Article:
The British government thinks process sensor cyber issues are real – what about everyone else

Feb. 16, 2020
Addressing process sensor cyber security is complementary to monitoring the OT network and to network threat hunting. In fact, the process sensors are the basic input to every OT network. The British government thinks process sensor cyber issues are real and published a guide. Why is there such push back from the IT and OT network monitoring and threat hunting communities? There certainly isn’t that push back from the attacker community. 

In response to my blog - https://www.controlglobal.com/blogs/unfettered/analog-device-vulnerability-is-a-major-threat-to-infrastructure-but-the-culture-gap-persists-which-could-be-an-existential-problem, I received the following response from Hugh Boyes on SCADASEC.

"When Joe refers to analogue devices, he is generally referring to ISA99 / IEC 62443 Level 0 devices, i.e. the sensors and actuators required in any cyber physical system. The vulnerability of these devices is often ignored as the security measures required to protect them are not purely technical but also involve physical and personnel security aspects along with process security (both of the metrology and processing by the device, as well as configuration management and control issues over the lifecycle of analogue devices). The security situation is not helped by the simplistic application of the triad of security goals (confidentiality, integrity and availability) to cyber physical systems.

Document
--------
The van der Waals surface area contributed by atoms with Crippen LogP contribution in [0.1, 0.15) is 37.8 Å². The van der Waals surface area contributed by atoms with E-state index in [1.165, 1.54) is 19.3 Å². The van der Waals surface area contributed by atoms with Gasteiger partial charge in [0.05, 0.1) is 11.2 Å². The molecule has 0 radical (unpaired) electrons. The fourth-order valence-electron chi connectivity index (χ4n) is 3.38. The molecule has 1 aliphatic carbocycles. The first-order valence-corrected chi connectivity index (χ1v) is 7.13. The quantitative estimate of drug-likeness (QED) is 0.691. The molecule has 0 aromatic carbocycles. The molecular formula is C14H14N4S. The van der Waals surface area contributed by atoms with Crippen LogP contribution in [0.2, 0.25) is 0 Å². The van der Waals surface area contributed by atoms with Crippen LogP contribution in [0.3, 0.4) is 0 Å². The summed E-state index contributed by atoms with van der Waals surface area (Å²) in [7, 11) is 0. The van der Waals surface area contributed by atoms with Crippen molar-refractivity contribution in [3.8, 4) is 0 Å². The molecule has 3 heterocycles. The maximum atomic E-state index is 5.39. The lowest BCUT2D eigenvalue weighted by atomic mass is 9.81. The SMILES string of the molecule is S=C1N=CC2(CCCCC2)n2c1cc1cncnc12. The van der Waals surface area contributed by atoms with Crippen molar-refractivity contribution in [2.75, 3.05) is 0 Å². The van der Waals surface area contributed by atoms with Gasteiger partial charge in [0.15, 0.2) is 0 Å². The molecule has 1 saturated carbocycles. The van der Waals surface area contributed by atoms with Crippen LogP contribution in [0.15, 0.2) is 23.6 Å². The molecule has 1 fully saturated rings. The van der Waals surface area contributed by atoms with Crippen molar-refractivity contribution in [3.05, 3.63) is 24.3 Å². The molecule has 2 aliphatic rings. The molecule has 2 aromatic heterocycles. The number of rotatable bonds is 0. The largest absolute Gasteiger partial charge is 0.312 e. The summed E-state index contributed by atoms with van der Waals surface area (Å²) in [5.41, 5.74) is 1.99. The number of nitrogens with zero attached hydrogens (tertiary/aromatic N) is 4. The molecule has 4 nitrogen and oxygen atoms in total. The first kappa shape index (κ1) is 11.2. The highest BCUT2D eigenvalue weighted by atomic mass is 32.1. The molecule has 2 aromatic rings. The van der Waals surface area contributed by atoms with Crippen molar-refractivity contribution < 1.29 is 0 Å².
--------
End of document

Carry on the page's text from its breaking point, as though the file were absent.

In response to emerging concerns about the security and trustworthiness of analogue devices in a digital manufacturing environment I was commissioned to write a Publicly Accessible Specification (PAS) for the British Standards Institution (BSI): "PAS 7040:2019 Digital manufacturing. Trustworthiness and precision of networked sensors. Guide”. This document is currently available as a free PDF download from the BSI website -  https://shop.bsigroup.com/ProductDetail?pid=000000000030389632

Whilst the focus of this document is on digital manufacturing the approach it sets out is equally applicable to process industries, national infrastructure and any automation of physical processes where an analogue device provides a measurement or sensing interface between real and digital domains.

Despite Joe’s efforts to raise awareness of this issue there is still a significant culture and understanding gap. Those of us who started our careers working with analogue devices learnt from experience that the digitisation process has plenty of pitfalls for the unwary, for example aliasing and quantisation errors. But for those who are used to simply processing digital data there may be ignorance of how the analogue to digital conversion (or vice versa) is implemented and the inherent vulnerabilities or sources of error.”

Addressing process sensor cyber security is complementary to monitoring the OT network and to network threat hunting. In fact, the process sensors are the basic input to every OT network. Why is there such pushback from the IT and OT network monitoring and threat hunting communities? There certainly isn’t that pushback from the attacker community.

Joe Weiss

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